The Israeli approach to non-proliferation is limited and direct. But
their outlook on the world and on what it takes to earn the world's respect
offers a few lessons we ourselves could profitably learn.
Now the U.S. Senate Foreign Relations Committee sits in judgment over Israel's
lesson to an enemy that a threat to her life will not be tolerated.
How will the U.S. Senators react to "Mourning the Bomb" and "Hail to Nuclear
Entebbe?" Or, must they wait for the proof Menahem Begin and also Shimon Peres can
provide them that Israel was a target for destruction by a state whose ideologies were
never to the liking of democratic forces and of most Arab states?
Perhaps Dr. Henry Kissinger can convince them to start shipping jets again to Israel.
He has already predicted the suspension won't last long.

frank with them and they know that I would not
pursue policies which would harm them.
I was the only political leader in France at the
head of a major political party to have come out
publicly in support of the Camp David agree-
ments.
This declaration adds to Israel's burdens with the re-
sponsibility of convincing friends like Mitterrand that
there already is a Palestinian state, that those who are
considered abandoned as refugees are people who have
been placed at the mercy of the Arab states with motives of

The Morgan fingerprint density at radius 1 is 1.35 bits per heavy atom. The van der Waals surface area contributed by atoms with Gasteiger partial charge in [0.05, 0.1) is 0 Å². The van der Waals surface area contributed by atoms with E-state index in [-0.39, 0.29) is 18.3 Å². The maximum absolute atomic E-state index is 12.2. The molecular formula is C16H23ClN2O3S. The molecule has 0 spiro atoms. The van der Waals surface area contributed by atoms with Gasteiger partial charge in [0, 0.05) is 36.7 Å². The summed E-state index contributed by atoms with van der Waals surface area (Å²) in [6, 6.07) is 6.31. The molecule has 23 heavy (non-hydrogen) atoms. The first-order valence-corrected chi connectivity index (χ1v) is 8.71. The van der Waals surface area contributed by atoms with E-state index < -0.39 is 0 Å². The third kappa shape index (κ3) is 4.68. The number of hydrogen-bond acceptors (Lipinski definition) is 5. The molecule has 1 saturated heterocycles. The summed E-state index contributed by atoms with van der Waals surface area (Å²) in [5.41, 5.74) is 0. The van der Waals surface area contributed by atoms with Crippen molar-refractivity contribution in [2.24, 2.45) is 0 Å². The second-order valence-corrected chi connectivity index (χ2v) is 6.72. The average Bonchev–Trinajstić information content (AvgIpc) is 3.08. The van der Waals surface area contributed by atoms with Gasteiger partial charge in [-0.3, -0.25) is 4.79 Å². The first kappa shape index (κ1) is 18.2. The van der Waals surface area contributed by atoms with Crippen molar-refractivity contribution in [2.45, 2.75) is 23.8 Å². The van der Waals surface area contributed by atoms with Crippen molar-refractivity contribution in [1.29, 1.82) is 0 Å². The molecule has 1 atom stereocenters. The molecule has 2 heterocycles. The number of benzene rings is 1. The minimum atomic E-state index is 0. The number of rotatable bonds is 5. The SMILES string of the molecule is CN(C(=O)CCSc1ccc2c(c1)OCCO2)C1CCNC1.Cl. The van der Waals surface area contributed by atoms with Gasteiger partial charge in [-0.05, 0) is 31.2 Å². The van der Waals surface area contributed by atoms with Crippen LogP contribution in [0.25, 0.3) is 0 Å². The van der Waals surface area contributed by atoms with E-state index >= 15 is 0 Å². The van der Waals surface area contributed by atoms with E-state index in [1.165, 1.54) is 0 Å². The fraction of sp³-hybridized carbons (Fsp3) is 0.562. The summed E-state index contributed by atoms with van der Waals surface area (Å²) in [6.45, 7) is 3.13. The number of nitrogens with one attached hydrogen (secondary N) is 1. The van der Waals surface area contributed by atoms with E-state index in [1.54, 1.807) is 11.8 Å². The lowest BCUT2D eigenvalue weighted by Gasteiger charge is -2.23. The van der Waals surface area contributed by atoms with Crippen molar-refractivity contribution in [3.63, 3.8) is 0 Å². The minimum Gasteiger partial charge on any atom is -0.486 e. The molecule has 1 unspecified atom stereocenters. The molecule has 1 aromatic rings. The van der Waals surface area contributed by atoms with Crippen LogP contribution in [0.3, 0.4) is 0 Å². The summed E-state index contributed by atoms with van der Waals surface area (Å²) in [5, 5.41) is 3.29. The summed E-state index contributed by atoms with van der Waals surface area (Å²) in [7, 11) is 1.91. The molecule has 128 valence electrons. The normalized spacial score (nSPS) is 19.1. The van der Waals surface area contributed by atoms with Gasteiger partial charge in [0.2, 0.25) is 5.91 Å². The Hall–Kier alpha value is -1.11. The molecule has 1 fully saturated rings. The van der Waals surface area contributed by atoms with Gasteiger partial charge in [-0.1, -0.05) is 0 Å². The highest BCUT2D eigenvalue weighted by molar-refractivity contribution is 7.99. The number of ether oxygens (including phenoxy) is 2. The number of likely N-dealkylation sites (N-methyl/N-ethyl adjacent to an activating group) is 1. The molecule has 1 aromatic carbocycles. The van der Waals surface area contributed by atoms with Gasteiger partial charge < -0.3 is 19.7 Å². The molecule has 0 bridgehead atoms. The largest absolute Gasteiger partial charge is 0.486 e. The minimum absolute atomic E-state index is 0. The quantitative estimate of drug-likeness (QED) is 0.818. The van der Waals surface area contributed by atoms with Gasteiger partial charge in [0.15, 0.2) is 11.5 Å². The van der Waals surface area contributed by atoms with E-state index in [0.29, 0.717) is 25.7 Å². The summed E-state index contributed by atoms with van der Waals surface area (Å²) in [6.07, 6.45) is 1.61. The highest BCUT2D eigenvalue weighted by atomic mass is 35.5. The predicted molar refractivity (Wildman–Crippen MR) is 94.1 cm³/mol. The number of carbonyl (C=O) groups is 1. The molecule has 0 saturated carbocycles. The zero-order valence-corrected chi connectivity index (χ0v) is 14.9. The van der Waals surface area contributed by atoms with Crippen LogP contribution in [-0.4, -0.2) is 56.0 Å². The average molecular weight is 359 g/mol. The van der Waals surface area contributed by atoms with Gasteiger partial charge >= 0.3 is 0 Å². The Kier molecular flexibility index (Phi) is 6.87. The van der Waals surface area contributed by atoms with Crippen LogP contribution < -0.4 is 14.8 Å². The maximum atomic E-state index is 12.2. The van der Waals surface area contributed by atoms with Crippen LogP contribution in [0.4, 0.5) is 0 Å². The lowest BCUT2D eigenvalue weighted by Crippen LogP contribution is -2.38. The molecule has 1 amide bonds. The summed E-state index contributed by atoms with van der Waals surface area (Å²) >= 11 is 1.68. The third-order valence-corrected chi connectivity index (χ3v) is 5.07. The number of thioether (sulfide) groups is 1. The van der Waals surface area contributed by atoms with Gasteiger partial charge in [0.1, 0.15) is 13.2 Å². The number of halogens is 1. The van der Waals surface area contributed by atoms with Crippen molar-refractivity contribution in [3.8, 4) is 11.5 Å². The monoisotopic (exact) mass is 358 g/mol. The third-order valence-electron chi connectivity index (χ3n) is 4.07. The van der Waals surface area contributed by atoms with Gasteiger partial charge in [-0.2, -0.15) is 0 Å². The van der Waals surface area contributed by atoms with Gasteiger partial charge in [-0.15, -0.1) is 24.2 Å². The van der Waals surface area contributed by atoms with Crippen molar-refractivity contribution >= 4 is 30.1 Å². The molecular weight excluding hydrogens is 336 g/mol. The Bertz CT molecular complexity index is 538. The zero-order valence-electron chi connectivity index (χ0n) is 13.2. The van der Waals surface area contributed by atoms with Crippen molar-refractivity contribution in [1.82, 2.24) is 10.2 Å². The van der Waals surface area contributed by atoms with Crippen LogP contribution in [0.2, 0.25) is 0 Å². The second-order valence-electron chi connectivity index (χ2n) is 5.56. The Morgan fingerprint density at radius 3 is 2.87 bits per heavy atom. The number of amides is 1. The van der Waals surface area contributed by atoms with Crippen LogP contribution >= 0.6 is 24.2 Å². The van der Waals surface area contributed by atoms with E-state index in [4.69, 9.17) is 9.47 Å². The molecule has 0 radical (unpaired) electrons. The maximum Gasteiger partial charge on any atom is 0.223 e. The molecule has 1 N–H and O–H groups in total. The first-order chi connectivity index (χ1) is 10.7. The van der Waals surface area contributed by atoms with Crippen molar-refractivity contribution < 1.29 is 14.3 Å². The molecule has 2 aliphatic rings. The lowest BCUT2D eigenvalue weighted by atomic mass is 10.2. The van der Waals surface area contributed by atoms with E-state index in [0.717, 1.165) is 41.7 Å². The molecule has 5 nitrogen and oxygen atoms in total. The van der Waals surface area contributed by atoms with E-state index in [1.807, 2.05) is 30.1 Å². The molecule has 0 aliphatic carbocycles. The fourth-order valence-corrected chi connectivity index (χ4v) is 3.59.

perpetuating hatreds by means of retaining those who have
left Israel during the rebirth of her statehood and their
offspring in camps of their own making.
The Palestinians in Jordan are firmly established as
citizens of an Arab country. Tens of thousands of others
could have been rehabilitated, and in the early years of
Isarel's statehood many could have returned to their former
homes if they had not been either detained by their
coreligionists or advised to stay in the camps as objects of
welfare, primarily funded by the United States.
This, however, is beside the point advanced by Mitter-
rand and the great debate that has developed over so-called
Palestinianism. The matter is now under discussion as an
aspect of continuing the Camp David decisions and the
elaboration upon them. The rights offered by Israel to the
Samaria and Judea residents could, as they should, lead to
amicability in reaching a lasting accord between Arabs and
Israelis. It is the apparent destructive elements in the dis-
pute that hinder decisions.
Perhaps the friendly Mitterrand will prove to be a
constructive participant in the discussions. He has not spo-
ken with either anger or bitterness. There is a changed
atmosphere in official France relating to Israel. The Mit-
terrand statement could prove one of the most serious chal-
lenges to Israel. Constructively, the attitude now on the
revised French record must be viewed as leading towards